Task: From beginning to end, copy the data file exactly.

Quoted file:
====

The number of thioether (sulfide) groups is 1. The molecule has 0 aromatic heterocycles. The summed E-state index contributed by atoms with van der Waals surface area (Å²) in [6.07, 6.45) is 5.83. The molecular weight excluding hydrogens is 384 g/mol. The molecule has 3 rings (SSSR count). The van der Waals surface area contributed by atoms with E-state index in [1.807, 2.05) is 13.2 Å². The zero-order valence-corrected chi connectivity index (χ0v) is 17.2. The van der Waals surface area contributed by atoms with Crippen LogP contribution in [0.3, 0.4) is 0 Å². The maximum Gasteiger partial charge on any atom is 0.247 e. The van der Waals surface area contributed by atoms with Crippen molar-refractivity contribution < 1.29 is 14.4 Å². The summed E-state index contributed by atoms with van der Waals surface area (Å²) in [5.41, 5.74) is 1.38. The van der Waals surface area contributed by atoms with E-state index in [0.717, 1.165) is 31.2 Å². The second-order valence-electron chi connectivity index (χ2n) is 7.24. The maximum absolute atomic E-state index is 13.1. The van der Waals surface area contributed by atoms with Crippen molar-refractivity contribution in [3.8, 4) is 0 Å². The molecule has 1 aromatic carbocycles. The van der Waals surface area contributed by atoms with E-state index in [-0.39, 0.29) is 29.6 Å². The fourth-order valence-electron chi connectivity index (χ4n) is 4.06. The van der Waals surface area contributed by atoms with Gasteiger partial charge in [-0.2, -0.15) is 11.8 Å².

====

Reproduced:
The number of thioether (sulfide) groups is 1. The molecule has 0 aromatic heterocycles. The summed E-state index contributed by atoms with van der Waals surface area (Å²) in [6.07, 6.45) is 5.83. The molecular weight excluding hydrogens is 384 g/mol. The molecule has 3 rings (SSSR count). The van der Waals surface area contributed by atoms with E-state index in [1.807, 2.05) is 13.2 Å². The zero-order valence-corrected chi connectivity index (χ0v) is 17.2. The van der Waals surface area contributed by atoms with Crippen LogP contribution in [0.3, 0.4) is 0 Å². The maximum Gasteiger partial charge on any atom is 0.247 e. The van der Waals surface area contributed by atoms with Crippen molar-refractivity contribution < 1.29 is 14.4 Å². The summed E-state index contributed by atoms with van der Waals surface area (Å²) in [5.41, 5.74) is 1.38. The van der Waals surface area contributed by atoms with E-state index in [0.717, 1.165) is 31.2 Å². The second-order valence-electron chi connectivity index (χ2n) is 7.24. The maximum absolute atomic E-state index is 13.1. The van der Waals surface area contributed by atoms with Crippen molar-refractivity contribution in [3.8, 4) is 0 Å². The molecule has 1 aromatic carbocycles. The van der Waals surface area contributed by atoms with E-state index in [-0.39, 0.29) is 29.6 Å². The fourth-order valence-electron chi connectivity index (χ4n) is 4.06. The van der Waals surface area contributed by atoms with Gasteiger partial charge in [-0.2, -0.15) is 11.8 Å².